Several distinct stereotypes adhere to the image of the Western writer, and persist because, like all stereotypes, they bear a grain of truth. Zane Grey, however, conforms to none of them. He was not an armchair Westerner, fantasizing about "roughing it" from some Eastern drawing room: He spent months every year from 1906 until his death thirty-three years later hiking, riding, hunting, fishing, exploring and listening throughout the high-plains, desert and mountain West, coming to know these vast lands with uncommon intimacy.

The action in a Grey novel does not unfold in some generic, all-purpose West: The reader always know exactly where he is, historically, geographically and geologically. Grey was a maximalist, always giving the reader more than he had to. The effect he strove for is "virtual reality" ahead of its time --- and one that allows free rein to the reader's own imaginative ability to recreate the scene. Open any page at random and be drawn into word-painting that rivals the canvases of Bierstadt, Moran, Russell and Remington:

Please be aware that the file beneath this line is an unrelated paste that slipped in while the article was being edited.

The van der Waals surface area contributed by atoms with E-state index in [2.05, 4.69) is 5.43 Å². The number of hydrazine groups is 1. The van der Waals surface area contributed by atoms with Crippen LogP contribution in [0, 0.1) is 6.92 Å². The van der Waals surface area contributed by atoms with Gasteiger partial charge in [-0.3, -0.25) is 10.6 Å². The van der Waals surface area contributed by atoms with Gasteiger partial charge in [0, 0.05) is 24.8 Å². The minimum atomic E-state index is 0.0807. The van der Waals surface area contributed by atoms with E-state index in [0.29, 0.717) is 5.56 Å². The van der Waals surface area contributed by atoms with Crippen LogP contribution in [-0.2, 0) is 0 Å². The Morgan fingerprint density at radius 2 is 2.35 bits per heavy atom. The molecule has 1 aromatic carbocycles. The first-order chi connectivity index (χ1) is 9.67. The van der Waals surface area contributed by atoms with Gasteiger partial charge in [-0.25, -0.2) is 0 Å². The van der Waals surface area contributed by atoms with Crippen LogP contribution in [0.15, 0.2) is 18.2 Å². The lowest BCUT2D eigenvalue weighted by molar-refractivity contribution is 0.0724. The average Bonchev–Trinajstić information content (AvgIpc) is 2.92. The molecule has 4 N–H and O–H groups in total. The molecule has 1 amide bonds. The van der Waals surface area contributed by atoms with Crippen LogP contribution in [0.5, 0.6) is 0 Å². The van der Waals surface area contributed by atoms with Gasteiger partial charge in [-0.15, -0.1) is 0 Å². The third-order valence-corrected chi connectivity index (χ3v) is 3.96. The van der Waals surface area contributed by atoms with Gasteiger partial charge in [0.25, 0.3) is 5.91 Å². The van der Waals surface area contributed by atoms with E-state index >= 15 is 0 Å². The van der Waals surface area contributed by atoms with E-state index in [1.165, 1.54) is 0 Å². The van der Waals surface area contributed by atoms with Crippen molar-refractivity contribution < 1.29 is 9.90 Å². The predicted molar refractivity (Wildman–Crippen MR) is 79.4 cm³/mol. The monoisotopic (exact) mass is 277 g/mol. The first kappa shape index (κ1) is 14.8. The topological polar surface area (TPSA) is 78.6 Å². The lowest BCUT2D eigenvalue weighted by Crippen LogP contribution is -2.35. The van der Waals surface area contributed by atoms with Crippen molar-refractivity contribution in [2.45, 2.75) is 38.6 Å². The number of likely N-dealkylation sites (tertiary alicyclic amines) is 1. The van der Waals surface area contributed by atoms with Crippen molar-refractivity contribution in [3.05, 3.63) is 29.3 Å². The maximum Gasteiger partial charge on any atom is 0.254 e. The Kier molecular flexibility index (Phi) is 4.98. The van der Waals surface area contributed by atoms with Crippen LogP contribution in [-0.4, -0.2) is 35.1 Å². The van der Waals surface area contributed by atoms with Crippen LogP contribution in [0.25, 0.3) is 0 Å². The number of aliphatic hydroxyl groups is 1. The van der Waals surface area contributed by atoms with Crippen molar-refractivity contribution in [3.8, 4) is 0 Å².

"The last snowstorm of June threatened all one morning, hung menacing over the yellow crags, in dull lead clouds waiting for the wind. Then like ships heaving anchor to a single command they sailed down off the heights; and the cedar forest became the center of a blinding, eddying storm. The flakes were as large as feathers, moist, almost warm. The low cedars changed to mounds of white; the sheep became drooping curves of snow. . . . Though the storm had been long in coming, it was brief in passing. Wind-driven toward the desert, it moaned its last in the cedars, and swept away, a sheeted pall. Out over the canyon it floated, trailing long veils of white that thinned out, darkened, and failed far above the golden desert. The winding columns of snow merged into straight lines of leaden rain; the rain flowed into vapory mist, and the mist cleared in the gold-red glare of endless level and slope. No moisture reached the parched desert." (from The Heritage of the Desert, 1910)